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Boulder,CO: Festival In The Desert: Tinariwen & Vieux Farka Toure

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  • btheater2032
    This Friday 11.02!! www.bouldertheater.com Tinariwen , the Tuareg nomads-turned-rock-performers The band made waves throughout the Sahara Desert playing what
    Message 1 of 1 , Oct 30, 2007
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      This Friday 11.02!! www.bouldertheater.com

      Tinariwen , the Tuareg nomads-turned-rock-performers The band made
      waves throughout the Sahara Desert playing what became the soundtrack
      for Tuareg independence and reconciliation. Now they are making waves
      in the American and European rock scenes. Tinariwen's edgy- bluesy
      sound has earned them fans like Robert Plant and Carlos Santana,
      whose music inspired Tinariwen's members when they first picked up
      guitars. While Plant has dedicated his career to exploring and
      exploiting the bent blues note he recognizes as African, Tinariwen
      listened to Led Zeppelin while in military training camps in Algeria.
      The lyrics on Aman Iman tell of exile, struggle, and division. The
      fierce nomadic Tuareg people faced significant limitations and
      subjugation, first at the hands of French colonizers, and then by the
      Malian government in the post-colonial era; a resistance movement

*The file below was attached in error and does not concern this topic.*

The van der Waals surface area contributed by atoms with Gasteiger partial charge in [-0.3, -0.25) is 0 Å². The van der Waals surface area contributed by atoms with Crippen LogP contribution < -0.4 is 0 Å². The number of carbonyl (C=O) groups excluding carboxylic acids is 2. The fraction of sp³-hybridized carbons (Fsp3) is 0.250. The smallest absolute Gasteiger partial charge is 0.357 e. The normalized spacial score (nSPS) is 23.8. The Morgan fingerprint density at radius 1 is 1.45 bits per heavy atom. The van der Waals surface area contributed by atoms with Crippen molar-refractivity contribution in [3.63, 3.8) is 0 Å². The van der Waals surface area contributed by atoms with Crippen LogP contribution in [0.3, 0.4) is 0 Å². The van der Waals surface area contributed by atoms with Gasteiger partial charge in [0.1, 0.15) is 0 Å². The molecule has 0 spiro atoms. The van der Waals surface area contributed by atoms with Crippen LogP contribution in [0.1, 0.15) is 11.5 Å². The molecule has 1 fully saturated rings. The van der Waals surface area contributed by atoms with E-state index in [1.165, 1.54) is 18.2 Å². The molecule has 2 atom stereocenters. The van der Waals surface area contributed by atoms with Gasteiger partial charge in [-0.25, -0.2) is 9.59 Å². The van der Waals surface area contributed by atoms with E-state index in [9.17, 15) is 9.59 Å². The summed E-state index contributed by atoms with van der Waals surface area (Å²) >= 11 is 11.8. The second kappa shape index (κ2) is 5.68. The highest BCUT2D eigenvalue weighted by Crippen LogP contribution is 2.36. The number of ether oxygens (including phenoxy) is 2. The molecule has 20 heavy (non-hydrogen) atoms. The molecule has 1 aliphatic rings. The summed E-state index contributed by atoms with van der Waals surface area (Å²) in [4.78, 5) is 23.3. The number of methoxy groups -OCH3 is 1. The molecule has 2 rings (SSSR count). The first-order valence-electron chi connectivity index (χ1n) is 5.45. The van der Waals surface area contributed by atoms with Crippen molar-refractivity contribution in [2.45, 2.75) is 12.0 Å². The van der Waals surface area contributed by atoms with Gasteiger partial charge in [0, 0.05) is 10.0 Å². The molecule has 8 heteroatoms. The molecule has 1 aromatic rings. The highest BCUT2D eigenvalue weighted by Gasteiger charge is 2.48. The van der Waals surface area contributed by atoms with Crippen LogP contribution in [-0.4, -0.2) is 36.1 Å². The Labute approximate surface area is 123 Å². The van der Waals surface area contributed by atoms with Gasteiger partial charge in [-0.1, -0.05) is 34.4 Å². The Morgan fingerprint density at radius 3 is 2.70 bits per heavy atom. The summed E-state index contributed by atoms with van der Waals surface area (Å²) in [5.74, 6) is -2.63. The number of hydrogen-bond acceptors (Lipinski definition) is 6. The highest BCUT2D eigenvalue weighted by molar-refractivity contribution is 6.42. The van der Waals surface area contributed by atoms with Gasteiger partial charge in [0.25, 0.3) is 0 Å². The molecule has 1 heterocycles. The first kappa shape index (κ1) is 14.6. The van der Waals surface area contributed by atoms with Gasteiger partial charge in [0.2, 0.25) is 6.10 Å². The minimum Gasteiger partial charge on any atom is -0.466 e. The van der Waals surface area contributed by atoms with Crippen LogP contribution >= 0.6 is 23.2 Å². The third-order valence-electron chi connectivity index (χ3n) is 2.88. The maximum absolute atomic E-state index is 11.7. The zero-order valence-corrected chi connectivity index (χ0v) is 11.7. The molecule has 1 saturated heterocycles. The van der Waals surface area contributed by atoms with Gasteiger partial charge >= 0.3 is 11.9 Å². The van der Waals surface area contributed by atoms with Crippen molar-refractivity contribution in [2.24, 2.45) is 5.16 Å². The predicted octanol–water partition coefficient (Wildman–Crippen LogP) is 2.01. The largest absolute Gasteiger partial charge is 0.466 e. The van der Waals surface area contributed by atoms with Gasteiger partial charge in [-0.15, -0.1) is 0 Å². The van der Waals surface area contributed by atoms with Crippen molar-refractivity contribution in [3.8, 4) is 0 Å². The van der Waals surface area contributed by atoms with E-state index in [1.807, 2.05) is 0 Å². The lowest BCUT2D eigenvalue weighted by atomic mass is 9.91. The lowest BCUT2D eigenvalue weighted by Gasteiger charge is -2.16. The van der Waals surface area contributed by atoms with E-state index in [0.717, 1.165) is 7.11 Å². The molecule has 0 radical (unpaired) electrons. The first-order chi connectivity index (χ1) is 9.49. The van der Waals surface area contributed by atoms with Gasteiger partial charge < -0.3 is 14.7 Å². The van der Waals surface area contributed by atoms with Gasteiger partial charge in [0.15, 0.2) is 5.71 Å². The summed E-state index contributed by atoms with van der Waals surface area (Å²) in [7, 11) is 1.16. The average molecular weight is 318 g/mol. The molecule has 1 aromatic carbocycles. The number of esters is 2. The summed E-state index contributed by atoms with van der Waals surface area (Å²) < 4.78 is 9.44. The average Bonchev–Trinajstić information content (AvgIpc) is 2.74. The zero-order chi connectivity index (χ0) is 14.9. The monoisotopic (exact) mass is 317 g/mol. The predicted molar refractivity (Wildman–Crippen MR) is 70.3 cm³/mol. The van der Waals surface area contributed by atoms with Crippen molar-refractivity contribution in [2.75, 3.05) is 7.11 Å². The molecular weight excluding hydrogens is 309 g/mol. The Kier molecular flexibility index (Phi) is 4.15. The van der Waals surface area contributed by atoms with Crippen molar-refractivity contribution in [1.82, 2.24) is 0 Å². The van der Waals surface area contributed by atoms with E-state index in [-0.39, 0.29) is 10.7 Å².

emerged and leading to bloodshed. Surviving Tuaregs faced
      displacement, exile, and unemployment: factors creating a ripe
      musical crossroads of Tuareg tradition and rebellion. Singing of
      their plight, as well as of the need to adapt to their changing
      world, Tinariwen band members transposed Tuareg tradition and
      problems onto electric guitars. The humanity, the wonder and the epic
      sweep of the Tinariwen story doesn't need any romantic
      embellishments. It is the raw tale of an everyman who was cut off
      from history and embraced the modern world, who lost his home and
      found solace in the guitar, who through pain and exile invented a new
      style of music that could express himself and his people.

      Mali's bluesman Ali Farka Touré has passed the torch onto his son
      Vieux Farka Touré, whose self-titled first album features the final
      studio recordings of the older Touré before his death in March 2006.
      Billboard recently claimed Toure as one of five acts on the verge of
      a breakthrough (June 2007). Vieux was not always the obvious
      successor to Ali's musical legacy. It wasn't until Ali had lost much
      of his movement to bone cancer that Ali realized just how musically
      adept Vieux had become. Growing up, Vieux played calabash (a unique-
      sounding dried gourd drum used in Mali) and other percussion, but his
      father didn't want Vieux to face the same struggles he had as a
      musician and discouraged him from following the same path. The Touré
      family comes from a noble lineage, in a land where musicians usually
      come from a musical caste. Ali wanted his son to become a soldier,
      but Vieux secretly took up the guitar behind closed doors. Without
      his father's consent Vieux enrolled in the Arts Institute in Bamako,
      the same institution where Habib Koite and many other Malian
      musicians of note studied. Vieux's strength as a singer and guitarist
      peppers his songs with Malian sounds that elevate his African
      tradition, and his expert playing of the calabash reflects his former
      innocence and lasting determination to create music. Celebrating the
      gift he and his father shared Vieux brings his talent to Boulder
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